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Using computer generated social stimuli to examine the behavioural, hormonal, and neural responses to agonistic signals in a highly social fish


Faculty of Science

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Dr A Reddon , Dr William Swaney , Dr Peter Falkingham No more applications being accepted Competition Funded PhD Project (European/UK Students Only)

About the Project

To live together, animals must communicate, and so to understand social groups, we need to understand communication. How the receiver of a signal reacts depends on the signal content, the characteristics of the signaller, and the context in which the communication takes place. We will be using realistic computer-generated stimuli to control and manipulate all of these aspects of signal production in order to investigate how animals respond to social signals at behavioural, neural, and hormonal levels. Our study system is the highly social daffodil cichlid fish (Neolamprologus pulcher), which has a fascinatingly complex social behaviour and signalling repertoire.

I am looking for students with excellent CVs (first class degree and/or distinction at Masters level, plus relevant experience and/or publication success in peer reviewed journals) to apply for a competitive 3 year doctoral scholarship in the school of Biological and Environmental Sciences at Liverpool John Moores University (https://www.ljmu.ac.uk/research/phd-scholarships).

We will make use of an established daffodil cichlid breeding colony at LJMU. Social behaviours can be scored using both live observations and high definition video recordings. We plan to use 3D scanning and computer animation to produce highly realistic artificial stimuli which can vary in phenotype and can be programmed to display a variety of signalling behaviour. We intend to measure the response to these stimuli using detailed behavioural analysis, hormone measurements, and immediate early gene responses to quantify neural activation. This is a highly integrative project which will combine functional analysis of behaviour with measurements of proximate mechanisms while making use of computer generated stimuli.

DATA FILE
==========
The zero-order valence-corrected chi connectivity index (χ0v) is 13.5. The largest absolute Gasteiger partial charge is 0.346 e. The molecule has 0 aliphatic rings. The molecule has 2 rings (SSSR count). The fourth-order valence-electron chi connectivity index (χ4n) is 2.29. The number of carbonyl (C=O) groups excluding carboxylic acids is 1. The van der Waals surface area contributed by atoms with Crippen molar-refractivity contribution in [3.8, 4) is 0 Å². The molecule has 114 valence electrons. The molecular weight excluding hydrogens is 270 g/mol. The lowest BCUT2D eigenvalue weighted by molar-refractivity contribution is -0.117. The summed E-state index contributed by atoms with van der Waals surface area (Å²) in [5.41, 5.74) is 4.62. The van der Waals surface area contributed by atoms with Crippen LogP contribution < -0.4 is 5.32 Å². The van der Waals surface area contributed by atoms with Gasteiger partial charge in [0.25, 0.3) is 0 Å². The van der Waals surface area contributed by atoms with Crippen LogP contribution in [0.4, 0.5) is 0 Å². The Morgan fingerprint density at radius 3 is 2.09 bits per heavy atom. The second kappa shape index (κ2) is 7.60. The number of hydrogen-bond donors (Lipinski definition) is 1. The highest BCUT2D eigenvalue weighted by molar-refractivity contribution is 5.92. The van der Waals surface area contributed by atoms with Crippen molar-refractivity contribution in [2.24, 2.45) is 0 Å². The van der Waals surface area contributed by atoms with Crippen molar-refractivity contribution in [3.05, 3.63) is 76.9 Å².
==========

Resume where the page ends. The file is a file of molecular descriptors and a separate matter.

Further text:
Preferred candidate characteristics include a keen interest in animal social behaviour; experience studying behaviour in the laboratory; strong writing and analytical skills; knowledge of experimental design and statistical analysis. Previous experience with one or more of the following: behaviour coding, hormone analysis, immunohistochemistry, 3D modeling and commuter animation would be highly valuable. Previous experience working with fish is desirable but not essential. UK/EU nationals only.

Please apply by email to [Email Address Removed] with a CV, a brief statement outlining your interest, and the names and contact information for two references. Please feel free to email me with any questions.

Funding Notes

The selected candidate will be put up for a competitive internal award (https://www.ljmu.ac.uk/research/phd-scholarships). If successful, the scholarship will cover all applicable fees for 3 years including a stipend at the standard UK rate (~£15000pa) and provides £1500pa in research funding. The successful candidate must begin their studies between December 2020 and February 2021.


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